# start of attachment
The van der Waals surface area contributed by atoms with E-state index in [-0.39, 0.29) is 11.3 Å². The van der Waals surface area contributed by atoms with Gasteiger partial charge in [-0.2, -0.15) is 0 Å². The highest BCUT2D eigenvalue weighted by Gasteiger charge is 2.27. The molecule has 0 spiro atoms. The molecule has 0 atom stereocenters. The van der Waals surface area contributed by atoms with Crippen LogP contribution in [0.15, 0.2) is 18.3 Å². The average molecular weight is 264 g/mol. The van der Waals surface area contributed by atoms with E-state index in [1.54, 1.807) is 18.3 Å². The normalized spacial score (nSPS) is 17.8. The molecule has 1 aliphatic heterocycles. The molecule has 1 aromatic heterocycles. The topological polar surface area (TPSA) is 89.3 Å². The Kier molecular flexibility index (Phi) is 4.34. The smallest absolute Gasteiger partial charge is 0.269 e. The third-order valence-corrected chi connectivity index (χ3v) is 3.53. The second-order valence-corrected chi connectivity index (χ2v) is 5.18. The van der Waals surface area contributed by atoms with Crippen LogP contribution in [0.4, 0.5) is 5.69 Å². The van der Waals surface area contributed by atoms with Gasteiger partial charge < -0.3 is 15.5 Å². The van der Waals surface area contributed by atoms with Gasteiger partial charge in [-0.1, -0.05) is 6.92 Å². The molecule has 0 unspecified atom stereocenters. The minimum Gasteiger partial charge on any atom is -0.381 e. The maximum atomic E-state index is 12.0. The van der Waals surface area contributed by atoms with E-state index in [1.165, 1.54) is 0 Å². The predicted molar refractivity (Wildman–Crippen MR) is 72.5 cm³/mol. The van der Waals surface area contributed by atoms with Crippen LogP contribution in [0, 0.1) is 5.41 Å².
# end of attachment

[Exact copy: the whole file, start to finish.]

The van der Waals surface area contributed by atoms with E-state index in [-0.39, 0.29) is 11.3 Å². The van der Waals surface area contributed by atoms with Gasteiger partial charge in [-0.2, -0.15) is 0 Å². The highest BCUT2D eigenvalue weighted by Gasteiger charge is 2.27. The molecule has 0 spiro atoms. The molecule has 0 atom stereocenters. The van der Waals surface area contributed by atoms with Crippen LogP contribution in [0.15, 0.2) is 18.3 Å². The average molecular weight is 264 g/mol. The van der Waals surface area contributed by atoms with E-state index in [1.54, 1.807) is 18.3 Å². The normalized spacial score (nSPS) is 17.8. The molecule has 1 aliphatic heterocycles. The molecule has 1 aromatic heterocycles. The topological polar surface area (TPSA) is 89.3 Å². The Kier molecular flexibility index (Phi) is 4.34. The smallest absolute Gasteiger partial charge is 0.269 e. The third-order valence-corrected chi connectivity index (χ3v) is 3.53. The second-order valence-corrected chi connectivity index (χ2v) is 5.18. The van der Waals surface area contributed by atoms with Crippen LogP contribution in [0.4, 0.5) is 5.69 Å². The van der Waals surface area contributed by atoms with Gasteiger partial charge < -0.3 is 15.5 Å². The van der Waals surface area contributed by atoms with Gasteiger partial charge in [-0.1, -0.05) is 6.92 Å². The molecule has 0 unspecified atom stereocenters. The minimum Gasteiger partial charge on any atom is -0.381 e. The maximum atomic E-state index is 12.0. The van der Waals surface area contributed by atoms with E-state index in [1.165, 1.54) is 0 Å². The predicted molar refractivity (Wildman–Crippen MR) is 72.5 cm³/mol. The van der Waals surface area contributed by atoms with Crippen LogP contribution in [0, 0.1) is 5.41 Å².